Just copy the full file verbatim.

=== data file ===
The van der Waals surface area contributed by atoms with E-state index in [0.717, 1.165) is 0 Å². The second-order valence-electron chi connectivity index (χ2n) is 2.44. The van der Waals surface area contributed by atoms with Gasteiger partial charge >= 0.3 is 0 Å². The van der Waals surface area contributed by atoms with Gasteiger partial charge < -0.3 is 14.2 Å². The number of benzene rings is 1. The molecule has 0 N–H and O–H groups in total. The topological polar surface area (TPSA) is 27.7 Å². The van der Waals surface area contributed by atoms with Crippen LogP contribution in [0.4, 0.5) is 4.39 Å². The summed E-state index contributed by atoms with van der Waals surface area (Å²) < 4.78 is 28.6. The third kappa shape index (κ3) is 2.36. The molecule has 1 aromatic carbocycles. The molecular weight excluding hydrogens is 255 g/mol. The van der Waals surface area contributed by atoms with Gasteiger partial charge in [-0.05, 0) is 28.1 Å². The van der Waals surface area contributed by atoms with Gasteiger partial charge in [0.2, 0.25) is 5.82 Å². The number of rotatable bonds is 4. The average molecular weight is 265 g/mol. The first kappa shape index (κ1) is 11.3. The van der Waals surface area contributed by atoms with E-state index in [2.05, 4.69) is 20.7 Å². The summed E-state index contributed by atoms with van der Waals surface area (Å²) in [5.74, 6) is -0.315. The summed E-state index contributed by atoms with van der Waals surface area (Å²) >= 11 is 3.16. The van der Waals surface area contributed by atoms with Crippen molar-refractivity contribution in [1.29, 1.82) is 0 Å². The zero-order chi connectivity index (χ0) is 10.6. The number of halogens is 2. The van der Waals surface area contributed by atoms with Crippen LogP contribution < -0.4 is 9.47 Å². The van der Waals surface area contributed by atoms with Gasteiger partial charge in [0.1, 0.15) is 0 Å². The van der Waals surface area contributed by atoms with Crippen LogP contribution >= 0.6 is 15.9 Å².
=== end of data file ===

The van der Waals surface area contributed by atoms with E-state index in [0.717, 1.165) is 0 Å². The second-order valence-electron chi connectivity index (χ2n) is 2.44. The van der Waals surface area contributed by atoms with Gasteiger partial charge >= 0.3 is 0 Å². The van der Waals surface area contributed by atoms with Gasteiger partial charge < -0.3 is 14.2 Å². The number of benzene rings is 1. The molecule has 0 N–H and O–H groups in total. The topological polar surface area (TPSA) is 27.7 Å². The van der Waals surface area contributed by atoms with Crippen LogP contribution in [0.4, 0.5) is 4.39 Å². The summed E-state index contributed by atoms with van der Waals surface area (Å²) < 4.78 is 28.6. The third kappa shape index (κ3) is 2.36. The molecule has 1 aromatic carbocycles. The molecular weight excluding hydrogens is 255 g/mol. The van der Waals surface area contributed by atoms with Gasteiger partial charge in [-0.05, 0) is 28.1 Å². The van der Waals surface area contributed by atoms with Gasteiger partial charge in [0.2, 0.25) is 5.82 Å². The number of rotatable bonds is 4. The average molecular weight is 265 g/mol. The first kappa shape index (κ1) is 11.3. The van der Waals surface area contributed by atoms with E-state index in [2.05, 4.69) is 20.7 Å². The summed E-state index contributed by atoms with van der Waals surface area (Å²) in [5.74, 6) is -0.315. The summed E-state index contributed by atoms with van der Waals surface area (Å²) >= 11 is 3.16. The van der Waals surface area contributed by atoms with Crippen molar-refractivity contribution in [1.29, 1.82) is 0 Å². The zero-order chi connectivity index (χ0) is 10.6. The number of halogens is 2. The van der Waals surface area contributed by atoms with Crippen LogP contribution < -0.4 is 9.47 Å². The van der Waals surface area contributed by atoms with Gasteiger partial charge in [0.1, 0.15) is 0 Å². The van der Waals surface area contributed by atoms with Crippen LogP contribution >= 0.6 is 15.9 Å².